Students isolating in Madison upset; WCU health and dining services look to improve

Since students returned to campus the fall of 2020, Madison Residence Hall has been the designated quarantine facility for WCU COVID-19 patients. From the fall of 2020 to the fall of 2021, over 400 students have been admitted to Madison. Photo by Liam Bridgeman.

Originally published in The Western Carolina Journalist.

“It felt like I was in a prison,” said Karey Peeler.

Peeler, a senior emergency and disaster management major, was admitted to Madison on Oct. 27, 2021, along with her roommate Holly Dowell. Both were experiencing COVID-like symptoms and chose to report to the Bird Building to get tested.

Although Peeler and Dowell are roommates, they had to quarantine in separate rooms. During their stay in Madison, they both experienced issues with campus dining and struggled with a lack of human contact, despite being in quarantine for less than 24 hours.

Their experience was not an isolated example, many students had complaints about the quarantine process as a whole; leading some to avoid getting tested for COVID-19 despite showing symptoms.

Since students returned to campus the fall of 2020, Madison Residence Hall has been the designated quarantine facility for WCU COVID-19 patients. From the fall of 2020 to the fall of 2021, over 400 students have been admitted to Madison to either quarantine or isolate.

Depending on a student’s situation, protocols are slightly different.

According to Pam Buchanan, director of WCU Health services, if a student has COVID-like symptoms and reports to WCU Health Services, they will take a rapid combo COVID-flu test. Following that, they receive a PCR test which has a longer wait time but yields more accurate results. While they are waiting for the test results, students are required to isolate. For students that live on campus, and cannot return home to wait for test results, Madison is offered as an option.

“If you are symptomatic, we are always going to follow up with a confirmatory PCR. That is the gold standard of care,” said Buchanan.

After the tests are administered, students are allowed to go back to their residence halls to get their essentials such as clothes, medicines and school supplies. Buchanan says health services discourage students from going back to their rooms, but they realize the reality is students have to get their things.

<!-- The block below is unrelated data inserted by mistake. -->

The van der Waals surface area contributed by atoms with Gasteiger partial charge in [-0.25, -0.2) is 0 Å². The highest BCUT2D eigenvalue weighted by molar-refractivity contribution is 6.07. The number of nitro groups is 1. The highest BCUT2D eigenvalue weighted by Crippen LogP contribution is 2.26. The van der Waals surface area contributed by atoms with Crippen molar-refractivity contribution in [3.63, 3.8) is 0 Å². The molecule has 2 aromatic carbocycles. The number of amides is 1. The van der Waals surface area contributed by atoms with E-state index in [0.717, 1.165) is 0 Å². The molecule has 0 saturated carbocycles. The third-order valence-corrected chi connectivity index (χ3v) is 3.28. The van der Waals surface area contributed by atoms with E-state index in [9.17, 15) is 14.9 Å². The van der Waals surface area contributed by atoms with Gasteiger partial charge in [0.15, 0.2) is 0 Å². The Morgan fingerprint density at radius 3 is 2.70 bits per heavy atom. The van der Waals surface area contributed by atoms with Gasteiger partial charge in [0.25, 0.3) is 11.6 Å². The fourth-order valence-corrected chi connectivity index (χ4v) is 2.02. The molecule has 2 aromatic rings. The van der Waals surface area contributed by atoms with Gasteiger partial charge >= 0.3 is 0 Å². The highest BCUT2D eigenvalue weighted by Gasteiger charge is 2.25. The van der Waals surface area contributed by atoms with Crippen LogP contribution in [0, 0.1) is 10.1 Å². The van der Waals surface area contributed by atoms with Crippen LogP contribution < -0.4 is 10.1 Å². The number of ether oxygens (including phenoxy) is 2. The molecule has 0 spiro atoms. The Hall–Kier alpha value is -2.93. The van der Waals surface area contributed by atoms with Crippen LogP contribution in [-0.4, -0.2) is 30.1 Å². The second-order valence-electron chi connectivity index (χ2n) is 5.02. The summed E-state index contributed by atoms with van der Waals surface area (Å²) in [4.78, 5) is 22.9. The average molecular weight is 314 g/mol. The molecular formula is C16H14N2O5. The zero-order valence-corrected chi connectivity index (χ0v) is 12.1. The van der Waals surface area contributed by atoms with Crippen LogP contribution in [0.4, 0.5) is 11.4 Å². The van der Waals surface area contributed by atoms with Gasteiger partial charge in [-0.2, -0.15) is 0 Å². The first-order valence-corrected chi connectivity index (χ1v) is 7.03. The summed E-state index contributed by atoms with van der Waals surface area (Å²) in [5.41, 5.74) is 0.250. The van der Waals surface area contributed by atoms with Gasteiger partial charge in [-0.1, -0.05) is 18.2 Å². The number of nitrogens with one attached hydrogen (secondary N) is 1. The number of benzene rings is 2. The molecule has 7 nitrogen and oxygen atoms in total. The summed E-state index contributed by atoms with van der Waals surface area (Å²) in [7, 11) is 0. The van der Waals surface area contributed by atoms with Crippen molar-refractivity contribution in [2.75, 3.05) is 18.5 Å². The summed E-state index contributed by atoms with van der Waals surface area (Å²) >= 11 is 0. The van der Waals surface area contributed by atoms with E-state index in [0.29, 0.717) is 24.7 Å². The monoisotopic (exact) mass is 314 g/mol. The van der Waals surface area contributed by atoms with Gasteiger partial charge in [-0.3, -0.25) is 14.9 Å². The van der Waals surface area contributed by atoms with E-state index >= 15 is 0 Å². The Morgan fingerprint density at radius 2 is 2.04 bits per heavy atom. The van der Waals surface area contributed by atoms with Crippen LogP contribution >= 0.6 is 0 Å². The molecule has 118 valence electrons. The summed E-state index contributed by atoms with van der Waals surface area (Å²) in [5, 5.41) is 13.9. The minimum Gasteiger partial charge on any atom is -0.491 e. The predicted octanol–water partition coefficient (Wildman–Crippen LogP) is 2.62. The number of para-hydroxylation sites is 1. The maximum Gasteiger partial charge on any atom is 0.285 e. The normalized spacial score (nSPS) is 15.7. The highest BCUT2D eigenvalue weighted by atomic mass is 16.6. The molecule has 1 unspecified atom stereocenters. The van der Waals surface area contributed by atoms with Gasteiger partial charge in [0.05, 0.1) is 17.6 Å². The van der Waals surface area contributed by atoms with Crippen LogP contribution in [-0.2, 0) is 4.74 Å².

When a student is placed in Madison a message can be arranged to be sent to the student’s professors.

When a student is admitted to Madison students can request that a message be sent to their professors. The email explains that the student has a “medical condition” and requires recovery.

For students that are merely exposed, protocols change. They still receive both tests but depending on someone’s vaccination status, they may not have to isolate in Madison.

Buchanan explains, “Essentially if you’ve been vaccinated and you just have an exposure, you don’t have to quarantine or isolate.”

She said the CDC is constantly changing mandates but for right now, those are the guidelines that WCU follows.

Those guidelines have been put to the test recently.

A freshman, who requested to stay anonymous because of her vaccination status, spent a week and a half in Madison despite testing negative six times. She also had minor symptoms and low oxygen levels.

The student didn’t understand why she had to quarantine for that long.

“My guess, without knowing the specific person, is that it was probably an exposure with no vaccine,” Buchanan said.

This is a part of the CDC’s guidelines. Symptoms may appear 2-14 days after exposure to the virus. This is why the unvaccinated student was in quarantine for that length of time. Health services had to confirm that COVID-19 was not converting.